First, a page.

Hopefully when you decide to take out a life insurance policy there will be no problems. But this is life, there could be lots of problems. You may find that your scuba diving hobby is making the insurance company hesitate and that they are asking you lots of questions about it. You gave up smoking two years ago and the company want a blow by blow account of your smoking history. All of this delays you getting a policy with you sending in the form, getting questions back, replying, etc. Back and forth constantly. An agent will be able to ask you all of the relevant questions, then only come back when they have definitive answers.

It’s their job to shop around.

You obviously want the best policy for the minimum monthly outlay. Unless you get extremely lucky with your first enquiry to an insurance company, this is going to involve you phoning lots of companies to compare prices. Even if you use the internet to do the comparisons before you start phoning you are still going to have to look through a lot of sites before you narrow down your search. A broker will be able to ask you how much do you want to spend, what coverage are you looking for. Then just by looking in his laptop, or case they will be able to pull out a list of companies that have policies to meet your requirements.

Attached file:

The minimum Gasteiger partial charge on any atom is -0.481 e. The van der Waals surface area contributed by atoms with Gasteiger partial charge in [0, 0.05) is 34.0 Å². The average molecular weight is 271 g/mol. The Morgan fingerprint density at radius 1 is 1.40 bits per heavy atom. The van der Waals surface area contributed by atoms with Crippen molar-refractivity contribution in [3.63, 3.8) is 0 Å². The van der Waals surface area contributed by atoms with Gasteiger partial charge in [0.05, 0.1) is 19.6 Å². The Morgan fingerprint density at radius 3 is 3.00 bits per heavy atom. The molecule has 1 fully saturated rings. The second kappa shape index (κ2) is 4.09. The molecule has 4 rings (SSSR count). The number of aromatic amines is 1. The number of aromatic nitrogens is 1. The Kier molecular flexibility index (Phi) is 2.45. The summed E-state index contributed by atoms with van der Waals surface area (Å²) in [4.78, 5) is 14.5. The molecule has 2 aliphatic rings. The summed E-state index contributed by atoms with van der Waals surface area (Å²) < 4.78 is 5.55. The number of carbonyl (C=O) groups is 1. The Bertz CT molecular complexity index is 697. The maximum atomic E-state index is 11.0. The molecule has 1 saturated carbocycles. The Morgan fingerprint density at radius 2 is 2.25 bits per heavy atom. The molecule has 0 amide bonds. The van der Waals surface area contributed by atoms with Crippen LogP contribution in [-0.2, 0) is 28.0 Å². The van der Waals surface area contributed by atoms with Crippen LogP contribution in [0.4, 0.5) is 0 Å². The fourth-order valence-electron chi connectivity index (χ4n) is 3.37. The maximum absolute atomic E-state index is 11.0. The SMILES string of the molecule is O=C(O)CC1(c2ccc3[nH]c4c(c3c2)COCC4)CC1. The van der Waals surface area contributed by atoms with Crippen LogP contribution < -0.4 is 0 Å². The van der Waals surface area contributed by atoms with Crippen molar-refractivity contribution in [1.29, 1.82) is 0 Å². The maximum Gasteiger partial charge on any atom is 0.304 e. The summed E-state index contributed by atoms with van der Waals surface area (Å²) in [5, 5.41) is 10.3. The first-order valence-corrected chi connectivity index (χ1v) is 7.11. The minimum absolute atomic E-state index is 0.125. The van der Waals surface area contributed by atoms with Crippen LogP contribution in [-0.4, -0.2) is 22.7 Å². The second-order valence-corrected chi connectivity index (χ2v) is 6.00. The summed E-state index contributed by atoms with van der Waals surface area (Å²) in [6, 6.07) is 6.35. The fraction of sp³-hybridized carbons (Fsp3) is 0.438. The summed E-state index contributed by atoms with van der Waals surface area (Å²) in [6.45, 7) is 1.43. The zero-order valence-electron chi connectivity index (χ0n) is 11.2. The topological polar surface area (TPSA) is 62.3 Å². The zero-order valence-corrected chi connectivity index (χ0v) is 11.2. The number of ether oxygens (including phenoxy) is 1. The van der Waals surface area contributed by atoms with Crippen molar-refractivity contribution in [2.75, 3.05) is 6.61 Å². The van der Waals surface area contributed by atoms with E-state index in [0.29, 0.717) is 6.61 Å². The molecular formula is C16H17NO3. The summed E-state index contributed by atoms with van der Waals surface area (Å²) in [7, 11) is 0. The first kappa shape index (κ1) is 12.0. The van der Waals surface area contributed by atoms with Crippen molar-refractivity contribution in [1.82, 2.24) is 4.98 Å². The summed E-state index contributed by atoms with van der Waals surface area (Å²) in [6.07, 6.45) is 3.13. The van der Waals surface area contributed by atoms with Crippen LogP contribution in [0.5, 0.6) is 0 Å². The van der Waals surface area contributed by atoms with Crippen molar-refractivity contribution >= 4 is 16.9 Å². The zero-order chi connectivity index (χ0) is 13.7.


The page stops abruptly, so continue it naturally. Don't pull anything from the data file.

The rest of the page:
They can answer your questions in layman terms.

Phone an insurance company up and query page 3, paragraph 6, sub section 12 of your policy. When you finally get through to someone who is qualified to answer you, the answer they give you will be in pure insurance language, leaving you more confused than when you started. A broker is there to make sure that you are answered in laymen terms, in terms of what it is going to cost you, what the pros and cons are. Basically they are there to explain it to you in a way that you can understand.

They should be impartial.

A good insurance broker should be impartial. They should not be affiliated with any particular insurance company and be able to suggest a number of companies to you when you ask them about available policies. It is there job to find you the best value policy for your situation, not the highest paying customers for an insurance company. If an a broker is unable to recommend a number of different companies, find another broker.